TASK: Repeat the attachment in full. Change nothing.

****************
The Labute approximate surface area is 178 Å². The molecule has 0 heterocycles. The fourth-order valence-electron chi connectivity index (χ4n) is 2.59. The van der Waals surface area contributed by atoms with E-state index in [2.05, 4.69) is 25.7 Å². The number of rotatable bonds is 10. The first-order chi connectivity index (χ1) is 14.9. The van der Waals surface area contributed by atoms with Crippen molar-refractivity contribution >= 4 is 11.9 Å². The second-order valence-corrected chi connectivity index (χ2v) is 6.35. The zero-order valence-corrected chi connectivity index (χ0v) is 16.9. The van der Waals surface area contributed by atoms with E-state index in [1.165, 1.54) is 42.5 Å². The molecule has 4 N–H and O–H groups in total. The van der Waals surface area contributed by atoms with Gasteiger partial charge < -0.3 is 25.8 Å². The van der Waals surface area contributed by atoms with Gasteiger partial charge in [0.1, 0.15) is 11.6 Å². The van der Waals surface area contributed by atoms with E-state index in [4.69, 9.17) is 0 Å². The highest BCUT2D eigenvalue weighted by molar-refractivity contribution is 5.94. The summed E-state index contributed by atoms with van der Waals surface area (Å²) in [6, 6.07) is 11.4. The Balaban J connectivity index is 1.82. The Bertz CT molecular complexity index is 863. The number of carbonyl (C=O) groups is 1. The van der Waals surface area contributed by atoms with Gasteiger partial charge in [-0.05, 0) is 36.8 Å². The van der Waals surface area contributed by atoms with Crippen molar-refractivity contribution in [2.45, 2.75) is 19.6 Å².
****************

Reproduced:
The Labute approximate surface area is 178 Å². The molecule has 0 heterocycles. The fourth-order valence-electron chi connectivity index (χ4n) is 2.59. The van der Waals surface area contributed by atoms with E-state index in [2.05, 4.69) is 25.7 Å². The number of rotatable bonds is 10. The first-order chi connectivity index (χ1) is 14.9. The van der Waals surface area contributed by atoms with Crippen molar-refractivity contribution >= 4 is 11.9 Å². The second-order valence-corrected chi connectivity index (χ2v) is 6.35. The zero-order valence-corrected chi connectivity index (χ0v) is 16.9. The van der Waals surface area contributed by atoms with E-state index in [1.165, 1.54) is 42.5 Å². The molecule has 4 N–H and O–H groups in total. The van der Waals surface area contributed by atoms with Gasteiger partial charge < -0.3 is 25.8 Å². The van der Waals surface area contributed by atoms with Gasteiger partial charge in [0.1, 0.15) is 11.6 Å². The van der Waals surface area contributed by atoms with E-state index in [4.69, 9.17) is 0 Å². The highest BCUT2D eigenvalue weighted by molar-refractivity contribution is 5.94. The summed E-state index contributed by atoms with van der Waals surface area (Å²) in [6, 6.07) is 11.4. The Balaban J connectivity index is 1.82. The Bertz CT molecular complexity index is 863. The number of carbonyl (C=O) groups is 1. The van der Waals surface area contributed by atoms with Gasteiger partial charge in [-0.05, 0) is 36.8 Å². The van der Waals surface area contributed by atoms with Crippen molar-refractivity contribution in [2.45, 2.75) is 19.6 Å².